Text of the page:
By Jessica Kim, California State University Northridge
Jessica Kim is an assistant professor in the Department of History at California State University Northridge. The following post is drawn from research the author conducted for her forthcoming book, Made in Mexico: Los Angeles and Empire, 1865-1941, which is currently under review. Part of the subject of this post, a highway built between Los Angeles and Mexico City, is also the focus of an article by the author, “Destiny of the West: The International Pacific Highway and the Pacific Borderlands, 1929-1957” which appeared in the Western Historical Quarterly in the autumn of 2015. For more information, visit Dr. Kim’s faculty page.
Borderlands are populated by brokers—the cultural, financial, and legal figures who mediate between states, communities, and institutions on two sides of a boundary. In the 1930s, one of the more prominent of these cultural brokers was Mexican American actor and director Guillermo Calles, who directed and produced an early travelogue documenting his road trip from Los Angeles to Mexico City along the International Pacific Highway (IPH), a much-heralded transnational highway. His film, Pro-Patria, documented Calles’ 1932 drive in his white Cadillac with his wife, Angelita, and his best friend and cinematographer. Through the documentary, Calles hoped to introduce an Anglo American audience to his “beloved” Mexico.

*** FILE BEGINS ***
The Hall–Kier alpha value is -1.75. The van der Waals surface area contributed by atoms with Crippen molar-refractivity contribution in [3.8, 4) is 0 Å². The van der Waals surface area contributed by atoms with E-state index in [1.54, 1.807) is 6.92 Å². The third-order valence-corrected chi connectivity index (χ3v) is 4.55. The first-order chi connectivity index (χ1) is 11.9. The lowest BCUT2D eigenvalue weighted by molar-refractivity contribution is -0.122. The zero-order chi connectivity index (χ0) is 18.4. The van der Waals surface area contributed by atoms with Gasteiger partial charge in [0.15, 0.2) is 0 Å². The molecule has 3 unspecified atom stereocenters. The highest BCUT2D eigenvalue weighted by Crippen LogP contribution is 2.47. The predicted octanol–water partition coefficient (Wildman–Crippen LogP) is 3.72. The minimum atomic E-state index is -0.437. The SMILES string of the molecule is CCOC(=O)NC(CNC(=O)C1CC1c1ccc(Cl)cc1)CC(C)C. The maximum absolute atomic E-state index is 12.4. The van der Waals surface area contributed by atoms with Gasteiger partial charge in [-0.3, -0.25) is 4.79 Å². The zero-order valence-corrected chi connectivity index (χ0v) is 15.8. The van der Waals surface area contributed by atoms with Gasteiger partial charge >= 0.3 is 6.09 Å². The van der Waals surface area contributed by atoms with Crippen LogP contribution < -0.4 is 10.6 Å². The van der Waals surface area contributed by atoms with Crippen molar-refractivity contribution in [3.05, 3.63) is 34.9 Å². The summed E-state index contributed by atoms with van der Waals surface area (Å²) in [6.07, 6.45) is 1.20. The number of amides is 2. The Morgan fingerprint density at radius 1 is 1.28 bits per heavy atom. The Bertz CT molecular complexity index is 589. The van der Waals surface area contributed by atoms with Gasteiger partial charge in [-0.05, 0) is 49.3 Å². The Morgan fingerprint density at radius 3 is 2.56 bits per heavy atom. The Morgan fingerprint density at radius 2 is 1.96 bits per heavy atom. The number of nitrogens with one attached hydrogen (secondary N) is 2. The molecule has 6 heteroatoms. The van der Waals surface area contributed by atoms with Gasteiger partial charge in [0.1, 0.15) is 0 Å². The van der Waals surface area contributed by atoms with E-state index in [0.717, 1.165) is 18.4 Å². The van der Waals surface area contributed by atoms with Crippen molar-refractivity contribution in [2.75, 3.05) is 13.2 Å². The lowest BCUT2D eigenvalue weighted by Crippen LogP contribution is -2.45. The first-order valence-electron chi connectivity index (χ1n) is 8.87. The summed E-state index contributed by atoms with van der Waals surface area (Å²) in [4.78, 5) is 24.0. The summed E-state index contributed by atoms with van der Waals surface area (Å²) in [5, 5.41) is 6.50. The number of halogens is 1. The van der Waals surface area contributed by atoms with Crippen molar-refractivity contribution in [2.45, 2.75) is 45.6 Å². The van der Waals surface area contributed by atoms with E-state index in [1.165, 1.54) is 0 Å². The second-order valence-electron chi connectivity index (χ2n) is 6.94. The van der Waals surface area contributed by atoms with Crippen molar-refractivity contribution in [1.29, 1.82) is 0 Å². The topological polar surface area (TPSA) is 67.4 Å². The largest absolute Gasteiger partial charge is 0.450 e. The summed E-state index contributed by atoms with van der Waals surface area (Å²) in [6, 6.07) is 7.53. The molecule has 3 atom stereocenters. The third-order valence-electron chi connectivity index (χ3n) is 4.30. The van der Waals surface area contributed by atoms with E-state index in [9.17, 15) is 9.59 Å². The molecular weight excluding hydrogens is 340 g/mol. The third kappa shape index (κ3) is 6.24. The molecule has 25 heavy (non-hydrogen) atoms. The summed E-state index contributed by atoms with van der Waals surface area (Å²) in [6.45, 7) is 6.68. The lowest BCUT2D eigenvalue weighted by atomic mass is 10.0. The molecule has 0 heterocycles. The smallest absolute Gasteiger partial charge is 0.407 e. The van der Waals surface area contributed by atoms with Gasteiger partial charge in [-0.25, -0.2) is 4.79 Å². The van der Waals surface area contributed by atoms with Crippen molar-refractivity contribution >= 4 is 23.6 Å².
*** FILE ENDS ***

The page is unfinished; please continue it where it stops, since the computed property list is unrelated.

Calles was part of a fascinating set of Mexicans and Mexican Americans who helped build a dense network of financial and cultural links between Los Angeles and Mexico in the first decades of the twentieth century. They included lawyers, local policymakers, diplomats and their staff, translators, ranch managers, and other Mexican professionals who negotiated relationships between Americans and Mexicans in Los Angeles and Mexico. In particular, they served as the intermediaries between Los Angeles-based investors, landowners, and policymakers, and Mexicans and the Mexican state, before, during and after the Mexican Revolution. Brokers also included cultural agents like Calles who sought to create a stronger and more egalitarian relationship between Angelenos, Mexicans, Americans, and the two neighboring nations.